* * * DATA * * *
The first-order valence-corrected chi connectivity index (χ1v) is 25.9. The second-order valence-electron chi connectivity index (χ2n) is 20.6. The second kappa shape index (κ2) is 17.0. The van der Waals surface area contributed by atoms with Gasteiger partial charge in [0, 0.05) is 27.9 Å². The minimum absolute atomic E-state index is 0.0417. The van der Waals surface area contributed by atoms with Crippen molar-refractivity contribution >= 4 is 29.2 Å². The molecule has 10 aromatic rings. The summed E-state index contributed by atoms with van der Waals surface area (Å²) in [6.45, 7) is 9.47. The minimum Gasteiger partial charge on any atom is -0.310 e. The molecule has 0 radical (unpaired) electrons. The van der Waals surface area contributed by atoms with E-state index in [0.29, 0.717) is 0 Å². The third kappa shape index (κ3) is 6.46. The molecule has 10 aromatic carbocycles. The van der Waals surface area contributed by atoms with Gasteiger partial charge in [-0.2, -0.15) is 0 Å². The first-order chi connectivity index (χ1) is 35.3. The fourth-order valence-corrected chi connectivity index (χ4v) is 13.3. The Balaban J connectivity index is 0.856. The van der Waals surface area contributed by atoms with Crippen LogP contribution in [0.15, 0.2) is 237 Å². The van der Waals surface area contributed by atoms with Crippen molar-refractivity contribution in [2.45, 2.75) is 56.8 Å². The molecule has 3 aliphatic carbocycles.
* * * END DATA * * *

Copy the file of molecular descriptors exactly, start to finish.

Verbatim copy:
The first-order valence-corrected chi connectivity index (χ1v) is 25.9. The second-order valence-electron chi connectivity index (χ2n) is 20.6. The second kappa shape index (κ2) is 17.0. The van der Waals surface area contributed by atoms with Gasteiger partial charge in [0, 0.05) is 27.9 Å². The minimum absolute atomic E-state index is 0.0417. The van der Waals surface area contributed by atoms with Crippen molar-refractivity contribution >= 4 is 29.2 Å². The molecule has 10 aromatic rings. The summed E-state index contributed by atoms with van der Waals surface area (Å²) in [6.45, 7) is 9.47. The minimum Gasteiger partial charge on any atom is -0.310 e. The molecule has 0 radical (unpaired) electrons. The van der Waals surface area contributed by atoms with E-state index in [0.29, 0.717) is 0 Å². The third kappa shape index (κ3) is 6.46. The molecule has 10 aromatic carbocycles. The van der Waals surface area contributed by atoms with Gasteiger partial charge in [-0.2, -0.15) is 0 Å². The first-order chi connectivity index (χ1) is 35.3. The fourth-order valence-corrected chi connectivity index (χ4v) is 13.3. The Balaban J connectivity index is 0.856. The van der Waals surface area contributed by atoms with Crippen LogP contribution in [0.15, 0.2) is 237 Å². The van der Waals surface area contributed by atoms with Crippen molar-refractivity contribution in [2.45, 2.75) is 56.8 Å². The molecule has 3 aliphatic carbocycles.